Yet the departing British colonial authorities and the Malayan Government under Prime Minister Tunku Abdul Rahman (right) "bulldozed" through the formation of Malaysia.
Tunku even went to the extent of pledging in public, and with great vigour, that Sabah and Sarawak were not exchanging, through Malaysia, rule by the British for rule by the Orang Malaya (Malayans).
There would be no re-colonisation, the Tunku thundered as people in Sabah and Sarawak wondered why the results of the UN Referendum were being ignored both by the British and the Malayans.
The British had to leave Sabah, Sarawak, Brunei and Singapore anyway, because that was also the demand of the 24-nation UN Decolonisation Committee where a free but smaller India, after the axing of vast territory to Islamic Pakistan, was a dominating moral force for demolishing the yoke of colonialism.
Won over by Lee Kuan Yew
Malaya, fearing a red Singapore on its doorstep influencing its own significantly pro-communist Chinese, fiercely opposed independence for the city state.
Thirdly, Sabah and Sarawak were urged to participate in the proposed Federation of Malaysia to allow for the merger of Chinese-dominated Singapore with Malaya where the numbers were finely balanced between the Malay and the Chinese, the latter bolstered by a significant Indian community.
Singapore's Lee Kuan Yew won over a doubting Donald Stephens of Sabah and Malaysia went ahead.
The activists believe that Singapore's exit from the Malaysian Federation in 1965 effectively ended the Malaysia partnership. However, while Singapore was locked out, both the Borneo states were locked in.
Stephens' attempts to review the Malaysia partnership, in the wake of Singapore's departure, was resisted fiercely by Umno, the running dogs of British imperialism - as President Sukarno of Indonesia dubbed them.
Stephens was ousted as Chief Minister of Sabah and later packed off to Australia as High Commissioner.
Mustapha Harun, his successor and childhood friend from their Kudat days, was the one who made the arrangements over the objections of the Tunku, who privately dismissed Stephens as ‘that Serani (Eurasian) who cannot be trusted’.
Tunku's remarks come from Mustapha, who was noted for his honesty as a traditional Suluk chief, much as Tunku was for his duplicity and ‘Siamese cunningness’.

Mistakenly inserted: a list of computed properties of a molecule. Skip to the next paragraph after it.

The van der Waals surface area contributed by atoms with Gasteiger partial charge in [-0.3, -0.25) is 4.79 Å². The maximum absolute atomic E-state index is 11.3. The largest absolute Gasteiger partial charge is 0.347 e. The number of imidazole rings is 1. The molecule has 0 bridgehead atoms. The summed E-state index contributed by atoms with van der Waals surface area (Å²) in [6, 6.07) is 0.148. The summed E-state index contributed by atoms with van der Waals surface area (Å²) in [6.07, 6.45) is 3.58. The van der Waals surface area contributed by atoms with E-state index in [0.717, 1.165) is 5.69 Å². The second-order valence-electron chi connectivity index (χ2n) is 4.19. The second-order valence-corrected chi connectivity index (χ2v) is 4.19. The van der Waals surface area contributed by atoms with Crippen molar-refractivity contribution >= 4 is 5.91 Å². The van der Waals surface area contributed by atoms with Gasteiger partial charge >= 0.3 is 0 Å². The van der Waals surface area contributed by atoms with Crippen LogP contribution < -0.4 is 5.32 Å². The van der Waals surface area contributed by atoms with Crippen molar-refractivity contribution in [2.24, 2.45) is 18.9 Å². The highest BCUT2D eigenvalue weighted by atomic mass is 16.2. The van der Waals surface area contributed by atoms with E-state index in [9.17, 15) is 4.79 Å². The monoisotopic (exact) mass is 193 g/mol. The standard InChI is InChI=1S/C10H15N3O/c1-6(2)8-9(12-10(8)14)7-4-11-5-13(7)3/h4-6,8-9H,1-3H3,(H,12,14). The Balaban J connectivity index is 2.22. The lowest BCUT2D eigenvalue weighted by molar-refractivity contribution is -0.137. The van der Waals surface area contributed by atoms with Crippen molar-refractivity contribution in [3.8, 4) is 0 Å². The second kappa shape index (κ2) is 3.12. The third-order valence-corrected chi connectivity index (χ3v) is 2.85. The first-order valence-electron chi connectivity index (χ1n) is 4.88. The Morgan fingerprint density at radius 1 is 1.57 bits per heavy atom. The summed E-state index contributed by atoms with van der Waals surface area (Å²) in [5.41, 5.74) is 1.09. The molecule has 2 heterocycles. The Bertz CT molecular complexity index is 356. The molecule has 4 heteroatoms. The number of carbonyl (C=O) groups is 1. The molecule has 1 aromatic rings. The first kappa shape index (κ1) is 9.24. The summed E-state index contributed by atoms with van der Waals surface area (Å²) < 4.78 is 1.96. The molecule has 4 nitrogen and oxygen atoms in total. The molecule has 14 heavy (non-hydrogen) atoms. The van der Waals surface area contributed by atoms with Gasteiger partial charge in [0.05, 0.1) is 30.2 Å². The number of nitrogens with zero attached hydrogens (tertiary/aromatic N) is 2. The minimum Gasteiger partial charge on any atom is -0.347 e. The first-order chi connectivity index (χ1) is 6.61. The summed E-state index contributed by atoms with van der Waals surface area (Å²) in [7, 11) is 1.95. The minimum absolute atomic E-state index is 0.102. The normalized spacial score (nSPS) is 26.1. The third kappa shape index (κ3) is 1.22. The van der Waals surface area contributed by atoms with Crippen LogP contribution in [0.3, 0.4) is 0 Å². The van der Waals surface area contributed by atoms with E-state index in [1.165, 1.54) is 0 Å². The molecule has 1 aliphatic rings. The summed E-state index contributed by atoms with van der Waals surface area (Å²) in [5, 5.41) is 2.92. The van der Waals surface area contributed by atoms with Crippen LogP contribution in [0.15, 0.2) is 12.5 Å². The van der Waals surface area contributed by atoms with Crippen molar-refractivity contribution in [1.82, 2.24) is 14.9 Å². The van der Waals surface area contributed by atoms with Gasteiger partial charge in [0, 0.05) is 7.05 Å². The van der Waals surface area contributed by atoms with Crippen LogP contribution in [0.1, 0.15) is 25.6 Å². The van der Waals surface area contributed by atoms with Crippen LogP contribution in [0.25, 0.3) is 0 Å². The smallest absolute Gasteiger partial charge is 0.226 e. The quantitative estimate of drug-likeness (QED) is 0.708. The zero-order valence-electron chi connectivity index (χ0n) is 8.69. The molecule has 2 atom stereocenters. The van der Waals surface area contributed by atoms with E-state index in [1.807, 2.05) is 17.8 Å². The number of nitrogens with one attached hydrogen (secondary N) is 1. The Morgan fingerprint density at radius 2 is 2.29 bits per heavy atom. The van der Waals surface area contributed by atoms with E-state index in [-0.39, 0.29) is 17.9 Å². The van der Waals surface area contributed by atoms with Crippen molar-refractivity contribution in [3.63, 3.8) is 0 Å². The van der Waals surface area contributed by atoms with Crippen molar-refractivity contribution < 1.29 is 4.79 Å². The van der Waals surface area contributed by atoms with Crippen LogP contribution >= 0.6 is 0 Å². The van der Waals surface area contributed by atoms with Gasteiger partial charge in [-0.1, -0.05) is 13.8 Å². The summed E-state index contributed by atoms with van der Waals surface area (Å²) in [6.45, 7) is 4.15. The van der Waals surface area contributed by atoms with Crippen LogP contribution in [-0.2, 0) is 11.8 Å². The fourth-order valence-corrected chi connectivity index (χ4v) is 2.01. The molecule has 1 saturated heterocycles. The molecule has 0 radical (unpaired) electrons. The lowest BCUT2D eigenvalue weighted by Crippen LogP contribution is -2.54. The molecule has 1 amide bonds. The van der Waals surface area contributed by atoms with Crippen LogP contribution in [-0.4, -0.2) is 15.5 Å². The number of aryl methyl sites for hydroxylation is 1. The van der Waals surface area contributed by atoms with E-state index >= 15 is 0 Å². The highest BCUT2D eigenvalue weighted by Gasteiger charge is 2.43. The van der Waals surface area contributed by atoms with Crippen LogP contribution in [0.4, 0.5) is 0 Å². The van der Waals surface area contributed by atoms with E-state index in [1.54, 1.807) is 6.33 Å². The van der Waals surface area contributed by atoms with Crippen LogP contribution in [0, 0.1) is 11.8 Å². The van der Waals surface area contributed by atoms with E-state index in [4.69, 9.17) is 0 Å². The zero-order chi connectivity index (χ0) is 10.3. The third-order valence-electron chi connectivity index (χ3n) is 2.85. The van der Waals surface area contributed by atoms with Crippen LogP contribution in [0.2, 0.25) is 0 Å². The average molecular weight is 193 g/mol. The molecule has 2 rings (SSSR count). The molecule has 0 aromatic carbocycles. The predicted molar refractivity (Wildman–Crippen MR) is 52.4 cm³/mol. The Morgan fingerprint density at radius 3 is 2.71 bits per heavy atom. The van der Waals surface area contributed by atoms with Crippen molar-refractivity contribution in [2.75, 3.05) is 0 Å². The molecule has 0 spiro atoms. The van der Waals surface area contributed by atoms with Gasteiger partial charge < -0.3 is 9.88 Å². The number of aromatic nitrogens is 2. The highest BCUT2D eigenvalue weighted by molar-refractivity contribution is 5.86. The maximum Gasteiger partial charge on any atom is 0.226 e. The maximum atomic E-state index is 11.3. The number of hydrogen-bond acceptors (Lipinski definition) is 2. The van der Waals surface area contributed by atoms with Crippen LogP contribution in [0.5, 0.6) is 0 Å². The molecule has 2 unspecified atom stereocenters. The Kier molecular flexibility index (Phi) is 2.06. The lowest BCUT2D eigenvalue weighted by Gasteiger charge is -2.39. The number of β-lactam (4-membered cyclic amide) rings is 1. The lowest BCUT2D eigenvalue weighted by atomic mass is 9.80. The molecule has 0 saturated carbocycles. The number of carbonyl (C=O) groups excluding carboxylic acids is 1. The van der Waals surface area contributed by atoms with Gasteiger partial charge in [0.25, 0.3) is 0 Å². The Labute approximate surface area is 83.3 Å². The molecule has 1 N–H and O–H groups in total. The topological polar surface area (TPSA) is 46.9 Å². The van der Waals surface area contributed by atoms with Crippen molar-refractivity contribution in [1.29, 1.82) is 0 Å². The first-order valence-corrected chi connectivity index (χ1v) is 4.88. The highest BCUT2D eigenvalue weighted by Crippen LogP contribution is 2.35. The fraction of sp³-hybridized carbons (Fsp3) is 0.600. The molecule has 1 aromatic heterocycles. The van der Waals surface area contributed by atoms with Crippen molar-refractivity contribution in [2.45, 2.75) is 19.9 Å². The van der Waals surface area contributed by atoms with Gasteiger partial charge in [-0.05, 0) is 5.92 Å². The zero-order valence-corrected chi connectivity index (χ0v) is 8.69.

Sabahans, to this day, believe that Stephens was assassinated when he made a comeback as Chief Minister in 1976 and refused to sign over Sabah's oil and gas rights in perpetuity to Petronas, the national oil corporation.
Stephens perished mysteriously in an air crash along with most of his new state cabinet on June 6, 1976, the Double Six tragedy.
No person from Sabah and Sarawak has ever been appointed to the Board of Directors of Petronas or its many subsidiary companies.
Except for a small percentage to Bintulu in Sarawak, the oil and gas reserves of both states are largely siphoned out to Peninsular Malaysia to feed oil and gas industries there. Both states are largely denied Petronas contracts and there's hardly any oil and gas infrastructure in the two states.
What takes the cake for Sabah's and Sarawak's eagerness to exit the Malaysian Federation is also a combination of other factors, including the lack of security in Malaysia, their continued colonisation by ‘Malaya’, the Muslim Peninsular Malay hegemony of their states through local proxies, stooges and traitors in perpetuity, the disenfranchisement of the native communities in particular through illegal immigration, the continued loss of their native land to Peninsular Malaysian companies, and overall the grinding poverty which relegates both states to the bottom of the dung heap.